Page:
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  • Radical Islamic Terrorism in Context, pt. 1

    Posted by T. Greer on 28th October 2013 (All posts by )

    How to make sense of radical Islamic terrorism? This violence is barbaric – but it is not senseless. When you understand the society from which savagery has sprung, the cold logic behind these attacks becomes all too apparent.

    Image: Smoke rises from the Westgate Mall


    Brendon O’Niell says it is time to recognize the sheer barbarity of 21st century Islamic terror attacks:

    In Western news-making and opinion-forming circles, there’s a palpable reluctance to talk about the most noteworthy thing about modern Islamist violence: its barbarism, its graphic lack of moral restraint. This goes beyond the BBC’s yellow reluctance to deploy the T-word – terrorism – in relation to the bloody assault on the Westgate shopping mall in Kenya at the weekend. Across the commentating board, people are sheepish about pointing out the historically unique lunacy of Islamist violence and its utter detachment from any recognisable moral universe or human values. We have to talk about this barbarism; we have to appreciate how new and unusual it is, how different it is even from the terrorism of the 1970s or of the early twentieth century. We owe it to the victims of these assaults, and to the principle of honest and frank political debate, to face up to the unhinged, morally unanchored nature of Islamist violence in the 21st century.” [1]

    I applaud Mr. O’Niell’s frankness. Islamic terrorist groups like Al-Shabaab are savage, barbaric, and evil. Period. They should be seen by all and denounced by all as the monstrous brutes that they have become. Civilization has a pale; this lies beyond it.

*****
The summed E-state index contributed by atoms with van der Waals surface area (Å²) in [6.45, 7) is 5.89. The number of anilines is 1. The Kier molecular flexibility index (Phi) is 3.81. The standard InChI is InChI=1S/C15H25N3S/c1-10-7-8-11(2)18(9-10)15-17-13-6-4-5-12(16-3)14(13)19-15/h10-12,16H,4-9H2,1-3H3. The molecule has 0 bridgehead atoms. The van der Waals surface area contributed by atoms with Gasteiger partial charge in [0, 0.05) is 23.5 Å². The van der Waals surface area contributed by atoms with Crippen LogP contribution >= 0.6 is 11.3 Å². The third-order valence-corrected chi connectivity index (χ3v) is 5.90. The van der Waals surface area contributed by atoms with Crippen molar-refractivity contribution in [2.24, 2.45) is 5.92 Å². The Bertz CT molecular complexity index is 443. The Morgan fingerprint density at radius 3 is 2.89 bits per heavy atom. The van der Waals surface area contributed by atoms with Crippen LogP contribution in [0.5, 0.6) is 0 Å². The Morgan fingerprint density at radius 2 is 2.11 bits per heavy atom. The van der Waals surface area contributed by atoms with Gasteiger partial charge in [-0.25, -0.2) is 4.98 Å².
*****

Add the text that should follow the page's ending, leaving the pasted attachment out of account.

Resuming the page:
But stating this is not enough. We cannot simply name a man a monster — we must try to understand why so many men want to be monsters in the first place. O’Niell is less helpful here:

    Time and again, one reads about Islamist attacks that seem to defy not only the most basic of humanity’s moral strictures but also political and even guerrilla logic…. consider the attack on Westgate in Kenya, where both the old and the young, black and white, male and female were targeted. With no clear stated aims from the people who carried the attack out, and no logic to their strange and brutal behaviour, Westgate had more in common with those mass mall and school shootings that are occasionally carried out by disturbed people in the West than it did with the political violence of yesteryear.[2]

    There are problems with this line of thought. In his zeal to denounce Islamic terrorism O’Niell makes two errors: 1) He assumes that indiscriminate slaughter of ‘the young and old, black and white, male and female’ is a ‘new and unusual’ development in human history and 2) that the sheer barbarity of these acts ‘defy logic.’

    Perhaps the Khwarazmians also thought the slaughter they witnessed was something new under the sun:

    The Mongols now entered the town and drove all the inhabitants, nobles and commoners, out on to the plain. For four days and nights the people continued to come out of the town; the Mongols detained them all, separating the women fiom the men. Alas! How many peri-like ones did they drag from the bosom: of their husbands! How many sisters did they separate from their brothers! How many parents were distraught at the ravishment of their virgin daughters!

    The Mongols ordered that, apart from four hundred artisans whom they specified and selected from amongst the men and some children, girls and boys, whom they bore into captivity, the whole population, including the women and children, should be killed, and no one, whether woman or man, be spared. The people of Merv were then distributed among the soldiers and levies, and, in short, to each man was allotted the execution of three or four hundred persons.[3]